Evidence that this trail is centuries old is the petroglyphs along the trail, in varying stages of age. The darker the marking, the more it could be 1,000 years old. We found one rock just covered in different variations of circle symbols. When the Spanish arrived and began to also walk these trails, they felt compelled to leave a cross as their symbol...symbolically altering the messages they didn't understand with one which they did.

A weekend or two ago, we drove west to Tres Piedras, an old mining/ranching community which gets its name from the jutted outcroppings of smooth granite formations. The formations sit surrounded by a forest of Ponderosas.  After beginning our walk, I was right away finding too many rocks to put in my pockets. The granite is banded by pink quartz. I kept finding the clearest, pinkest, glittering pieces of it. I also found many pieces of black obisdian, which would have been used by toolmakers back in the ancient days. I now have a bowl of shining black & pink on our coffee table.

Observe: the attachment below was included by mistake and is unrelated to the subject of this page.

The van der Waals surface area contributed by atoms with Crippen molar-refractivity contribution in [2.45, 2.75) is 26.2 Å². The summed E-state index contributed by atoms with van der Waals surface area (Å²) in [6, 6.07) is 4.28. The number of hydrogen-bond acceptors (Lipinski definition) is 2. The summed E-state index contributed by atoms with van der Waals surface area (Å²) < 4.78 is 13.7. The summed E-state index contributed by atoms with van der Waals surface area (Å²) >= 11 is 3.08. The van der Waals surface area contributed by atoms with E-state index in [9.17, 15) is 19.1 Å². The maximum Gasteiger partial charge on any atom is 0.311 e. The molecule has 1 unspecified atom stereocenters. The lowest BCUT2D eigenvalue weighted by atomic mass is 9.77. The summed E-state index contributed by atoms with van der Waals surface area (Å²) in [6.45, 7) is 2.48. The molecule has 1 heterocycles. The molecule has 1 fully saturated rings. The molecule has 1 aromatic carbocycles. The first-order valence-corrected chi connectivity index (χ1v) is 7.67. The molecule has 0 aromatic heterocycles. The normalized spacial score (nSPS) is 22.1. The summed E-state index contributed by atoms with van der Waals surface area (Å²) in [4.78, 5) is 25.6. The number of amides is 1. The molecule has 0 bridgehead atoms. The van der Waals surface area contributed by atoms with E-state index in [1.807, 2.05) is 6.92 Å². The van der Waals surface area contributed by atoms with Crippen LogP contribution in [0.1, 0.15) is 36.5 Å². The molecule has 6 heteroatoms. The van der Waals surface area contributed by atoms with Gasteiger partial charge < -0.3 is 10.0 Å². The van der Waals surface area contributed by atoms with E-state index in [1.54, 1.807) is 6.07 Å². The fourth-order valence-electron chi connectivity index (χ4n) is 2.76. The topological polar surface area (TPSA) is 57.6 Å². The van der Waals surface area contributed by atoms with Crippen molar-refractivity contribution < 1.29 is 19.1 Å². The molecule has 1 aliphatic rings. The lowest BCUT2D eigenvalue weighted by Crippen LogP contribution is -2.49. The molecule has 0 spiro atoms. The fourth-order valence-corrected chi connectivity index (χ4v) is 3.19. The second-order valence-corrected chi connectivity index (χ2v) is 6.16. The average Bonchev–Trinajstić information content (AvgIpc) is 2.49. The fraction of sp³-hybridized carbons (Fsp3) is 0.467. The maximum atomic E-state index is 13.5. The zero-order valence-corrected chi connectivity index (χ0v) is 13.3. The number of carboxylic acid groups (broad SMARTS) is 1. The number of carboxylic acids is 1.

We climbed/walked all over the massive rocks. Stopping for a lunch with a view to the East, of the Taos Plateau, and the peaks & the foothills which we live within.

With Spring has come fewer fires to build, sort of because it is warmer, but mostly because we've both tired of the constant ritual. The acequia is running full force, the snow pack this year being so good. Though almost all year we can hear the river rushing by, it is hundreds of yards away. Now with the sound just outside our window too, we are constantly reminded of the force of water in our lives, and in this valley. 

I've transplanted some onions & garlic. And started seeds in the greenhouse. In just a week or two we will be bringing home a puppy, which we are doing our best to prepare for. If only I could prepare Libby, but she lives in cat-ignorance. 

Spring gets us a little restless. D. thinks he should be outside for as long as the sun is up, and I think about how much there is to do and how little free time I have to do much at all.  This morning we realized we'd been sharing a coffee cup for the past few mornings, without realizing it. I kept wondering how my coffee was always so freshly hot, and he must have wondered why he kept needing to fill it.